Doing static stretches before a workout that consists of dynamic actions is counterproductive. The goals of the warm-up are: an increased alertness, improved coordination, improved elasticity and contractibility of muscles, and greater efficiency of the respiratory and cardiovascular systems. Static stretches, isometric or relaxed, just do not fit in a warm-up. Isometric tensions will only tire you and decrease your coordination. Passive, relaxed stretches, on the other hand, have a calming effect and can even make you sleepy.
So what can prevent injuries?
Rational strength training that balances strength of opposing muscle groups, for one (provided you do not have those misalignment problems as previously described). Research shows that great differences in strength between two opposing muscle groups, for example, having a hamstring-quadriceps ratio lower than 61%, as well as a strength imbalance of 8–10% between right and left hamstrings, are the main causes of hamstring injuries (Orchard et al. 1997, Burkett 1970).
In case of excessive tension (excessive neural stimulation) or weakness (excessive neural inhibition) caused by misaligned joints or neurological problems, typical strength training exercises will not help either. Typical strength exercises will either overstress the overly tensed muscles or will bypass the weak ones by recruiting others to do their job. To fix such problems you need the help of an applied kinesiology specialist who, among other modes of treatment, may prescribe special exercises for normalizing the tension of muscles.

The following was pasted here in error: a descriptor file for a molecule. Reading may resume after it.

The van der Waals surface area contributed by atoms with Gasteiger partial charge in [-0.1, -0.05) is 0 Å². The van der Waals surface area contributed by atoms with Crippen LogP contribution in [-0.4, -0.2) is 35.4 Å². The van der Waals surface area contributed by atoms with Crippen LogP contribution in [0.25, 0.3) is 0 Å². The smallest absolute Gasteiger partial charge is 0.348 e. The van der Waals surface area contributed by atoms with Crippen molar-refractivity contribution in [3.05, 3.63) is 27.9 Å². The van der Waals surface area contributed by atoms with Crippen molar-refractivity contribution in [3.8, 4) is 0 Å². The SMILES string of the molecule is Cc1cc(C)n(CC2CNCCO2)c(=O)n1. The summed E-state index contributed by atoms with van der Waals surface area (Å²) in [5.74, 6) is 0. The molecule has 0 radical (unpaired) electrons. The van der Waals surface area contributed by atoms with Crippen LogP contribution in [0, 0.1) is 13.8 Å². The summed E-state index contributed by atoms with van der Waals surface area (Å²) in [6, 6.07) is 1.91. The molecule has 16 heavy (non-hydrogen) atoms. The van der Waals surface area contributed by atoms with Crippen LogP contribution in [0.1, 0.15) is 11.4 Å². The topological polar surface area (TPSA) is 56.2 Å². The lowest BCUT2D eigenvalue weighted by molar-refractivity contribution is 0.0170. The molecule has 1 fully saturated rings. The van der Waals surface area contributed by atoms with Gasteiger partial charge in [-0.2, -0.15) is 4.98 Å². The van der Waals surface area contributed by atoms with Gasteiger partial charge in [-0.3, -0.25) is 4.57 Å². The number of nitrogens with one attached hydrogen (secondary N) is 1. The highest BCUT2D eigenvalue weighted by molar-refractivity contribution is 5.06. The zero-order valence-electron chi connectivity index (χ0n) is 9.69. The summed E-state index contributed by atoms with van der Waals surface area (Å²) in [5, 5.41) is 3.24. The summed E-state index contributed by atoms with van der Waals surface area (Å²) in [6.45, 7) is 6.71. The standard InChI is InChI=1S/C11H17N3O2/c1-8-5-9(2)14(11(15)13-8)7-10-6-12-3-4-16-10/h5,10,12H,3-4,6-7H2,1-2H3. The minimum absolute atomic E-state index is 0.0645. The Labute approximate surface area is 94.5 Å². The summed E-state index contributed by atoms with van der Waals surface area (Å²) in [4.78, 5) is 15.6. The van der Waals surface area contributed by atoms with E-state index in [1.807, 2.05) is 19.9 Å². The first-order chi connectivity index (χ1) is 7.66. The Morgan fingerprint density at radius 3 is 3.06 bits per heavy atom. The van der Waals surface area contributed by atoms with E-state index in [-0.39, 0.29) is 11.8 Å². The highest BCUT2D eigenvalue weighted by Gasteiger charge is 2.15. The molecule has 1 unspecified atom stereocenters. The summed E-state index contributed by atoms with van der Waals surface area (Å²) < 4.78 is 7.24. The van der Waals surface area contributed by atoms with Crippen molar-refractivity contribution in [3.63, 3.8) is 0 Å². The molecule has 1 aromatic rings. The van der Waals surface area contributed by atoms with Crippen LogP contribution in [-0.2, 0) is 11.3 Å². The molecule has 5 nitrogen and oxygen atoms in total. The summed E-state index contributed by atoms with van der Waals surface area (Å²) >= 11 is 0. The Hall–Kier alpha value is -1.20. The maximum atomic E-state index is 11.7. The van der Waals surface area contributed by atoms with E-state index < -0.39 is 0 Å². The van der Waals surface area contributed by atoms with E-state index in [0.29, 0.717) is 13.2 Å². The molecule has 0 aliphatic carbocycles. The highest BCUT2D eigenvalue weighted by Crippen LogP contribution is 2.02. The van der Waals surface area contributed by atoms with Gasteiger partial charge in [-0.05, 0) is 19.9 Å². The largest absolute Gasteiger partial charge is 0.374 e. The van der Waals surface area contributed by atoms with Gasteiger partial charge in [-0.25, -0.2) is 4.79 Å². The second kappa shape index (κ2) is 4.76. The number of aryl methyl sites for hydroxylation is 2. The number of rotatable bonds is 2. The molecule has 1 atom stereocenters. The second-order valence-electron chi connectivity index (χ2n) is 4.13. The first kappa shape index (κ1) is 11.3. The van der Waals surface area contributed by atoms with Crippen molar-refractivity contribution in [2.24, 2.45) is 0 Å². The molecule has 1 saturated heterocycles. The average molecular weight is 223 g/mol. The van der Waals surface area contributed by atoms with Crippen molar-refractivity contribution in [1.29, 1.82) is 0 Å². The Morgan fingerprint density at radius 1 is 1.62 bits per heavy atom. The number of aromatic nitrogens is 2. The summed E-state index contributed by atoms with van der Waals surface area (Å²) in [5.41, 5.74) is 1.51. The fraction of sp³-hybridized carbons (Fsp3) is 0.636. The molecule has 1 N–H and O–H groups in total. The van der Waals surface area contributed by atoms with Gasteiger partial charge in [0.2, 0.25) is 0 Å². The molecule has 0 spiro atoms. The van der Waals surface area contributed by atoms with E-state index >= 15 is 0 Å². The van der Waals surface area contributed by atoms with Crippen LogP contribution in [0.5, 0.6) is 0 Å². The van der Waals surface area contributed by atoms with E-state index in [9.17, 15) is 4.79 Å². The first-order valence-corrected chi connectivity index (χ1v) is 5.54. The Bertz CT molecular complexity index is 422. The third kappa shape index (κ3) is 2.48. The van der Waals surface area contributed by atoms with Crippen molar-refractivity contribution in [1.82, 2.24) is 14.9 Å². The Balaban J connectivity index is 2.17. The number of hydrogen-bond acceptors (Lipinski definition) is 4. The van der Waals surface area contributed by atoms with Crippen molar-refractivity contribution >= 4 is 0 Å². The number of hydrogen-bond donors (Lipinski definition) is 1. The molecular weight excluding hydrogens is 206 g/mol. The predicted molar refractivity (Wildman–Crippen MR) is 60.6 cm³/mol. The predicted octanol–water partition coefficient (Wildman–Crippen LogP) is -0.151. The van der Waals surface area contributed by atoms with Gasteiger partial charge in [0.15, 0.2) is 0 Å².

Another way of preventing injuries is learning the efficient form of movements. Eliminate those moments in your techniques in which you use the sudden tension of already stretched muscles to counter the fast movement of a relatively big mass. Such tensions may lead to tears in the muscles of a supporting leg in kicking, for example. A good technique feels effortless. Practice the correct technique and develop a habit of throwing your techniques only when the distance is right to keep yourself from straining your muscles.
There are many other causes of injuries ranging from the wrong exercises to such factors as an improper exercise surface (floor too stiff, mat too soft), temperature, humidity, ventilation, and gym lighting (big contrasts in illumination and colors can cause difficulties in estimating space relationships). I will discuss these other causes of injuries in future articles.
Burkett, L. N. 1970. Causative factors in hamstring strains. Medicine and Science in Sports vol. 2, no. 1 (Spring), pp. 39–42.
Knudson, D., K. Bennet, R. Corn, D. Leick, and C. Smith. 2000. Acute Effects of Stretching Are Not Evident in the Kinematics of the Vertical Jump. Research Quarterly for Exercise and Sport vol. 71, no. 1 (Supplement), p. A-30.
Kokkonen, J., A. G. Nelson, and A. Cornwell. 1998. Acute muscle stretching inhibits maximal strength performance. Research Quarterly for Exercise and Sport vol. 69, no. 4, pp. 411–5.
Orchard, J., J. Marsden, S. Lord, and D. Garlick. 1997. Preseason hamstring muscle weakness associated with hamstring muscle injury in Australian footballers. American Journal of Sports Medicine vol. 25, no. 1 (Jan-Feb), pp. 81–5
Rosenbaum, D. and E. M. Hennig. 1995. The influence of stretching and warm-up exercises on Achilles tendon reflex activity. Journal of Sport Sciences vol. 13, no. 6, pp. 481–90.
This article is based on the book Stretching Scientifically. Get this book now and have all of the info—not just the crumbs! Order now!